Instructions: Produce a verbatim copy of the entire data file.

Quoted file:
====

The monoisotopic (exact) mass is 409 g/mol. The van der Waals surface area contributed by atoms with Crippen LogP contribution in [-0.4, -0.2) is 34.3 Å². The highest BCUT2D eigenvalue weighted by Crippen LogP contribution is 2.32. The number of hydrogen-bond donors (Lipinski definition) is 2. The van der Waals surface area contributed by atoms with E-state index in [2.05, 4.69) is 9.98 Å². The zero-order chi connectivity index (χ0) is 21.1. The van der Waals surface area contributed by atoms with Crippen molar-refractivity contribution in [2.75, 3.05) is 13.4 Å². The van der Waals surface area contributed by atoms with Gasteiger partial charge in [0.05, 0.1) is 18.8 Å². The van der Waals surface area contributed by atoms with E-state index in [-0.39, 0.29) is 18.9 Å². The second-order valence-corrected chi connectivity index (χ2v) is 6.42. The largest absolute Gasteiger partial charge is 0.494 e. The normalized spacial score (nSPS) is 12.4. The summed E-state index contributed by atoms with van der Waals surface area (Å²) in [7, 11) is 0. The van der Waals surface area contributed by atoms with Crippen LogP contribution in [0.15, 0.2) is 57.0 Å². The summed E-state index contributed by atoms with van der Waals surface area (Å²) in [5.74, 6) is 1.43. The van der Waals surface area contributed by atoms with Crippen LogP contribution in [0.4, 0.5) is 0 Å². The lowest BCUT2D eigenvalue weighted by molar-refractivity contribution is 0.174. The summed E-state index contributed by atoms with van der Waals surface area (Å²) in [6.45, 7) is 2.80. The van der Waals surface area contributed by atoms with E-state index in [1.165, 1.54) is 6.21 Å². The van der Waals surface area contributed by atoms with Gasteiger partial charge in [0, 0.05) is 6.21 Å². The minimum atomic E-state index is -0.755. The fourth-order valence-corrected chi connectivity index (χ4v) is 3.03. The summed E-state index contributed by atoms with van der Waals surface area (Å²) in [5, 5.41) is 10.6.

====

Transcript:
The monoisotopic (exact) mass is 409 g/mol. The van der Waals surface area contributed by atoms with Crippen LogP contribution in [-0.4, -0.2) is 34.3 Å². The highest BCUT2D eigenvalue weighted by Crippen LogP contribution is 2.32. The number of hydrogen-bond donors (Lipinski definition) is 2. The van der Waals surface area contributed by atoms with E-state index in [2.05, 4.69) is 9.98 Å². The zero-order chi connectivity index (χ0) is 21.1. The van der Waals surface area contributed by atoms with Crippen molar-refractivity contribution in [2.75, 3.05) is 13.4 Å². The van der Waals surface area contributed by atoms with Gasteiger partial charge in [0.05, 0.1) is 18.8 Å². The van der Waals surface area contributed by atoms with E-state index in [-0.39, 0.29) is 18.9 Å². The second-order valence-corrected chi connectivity index (χ2v) is 6.42. The largest absolute Gasteiger partial charge is 0.494 e. The normalized spacial score (nSPS) is 12.4. The summed E-state index contributed by atoms with van der Waals surface area (Å²) in [7, 11) is 0. The van der Waals surface area contributed by atoms with Crippen LogP contribution in [0.15, 0.2) is 57.0 Å². The summed E-state index contributed by atoms with van der Waals surface area (Å²) in [5.74, 6) is 1.43. The van der Waals surface area contributed by atoms with Crippen LogP contribution in [0.4, 0.5) is 0 Å². The lowest BCUT2D eigenvalue weighted by molar-refractivity contribution is 0.174. The summed E-state index contributed by atoms with van der Waals surface area (Å²) in [6.45, 7) is 2.80. The van der Waals surface area contributed by atoms with E-state index in [1.165, 1.54) is 6.21 Å². The van der Waals surface area contributed by atoms with Gasteiger partial charge in [0, 0.05) is 6.21 Å². The minimum atomic E-state index is -0.755. The fourth-order valence-corrected chi connectivity index (χ4v) is 3.03. The summed E-state index contributed by atoms with van der Waals surface area (Å²) in [5, 5.41) is 10.6.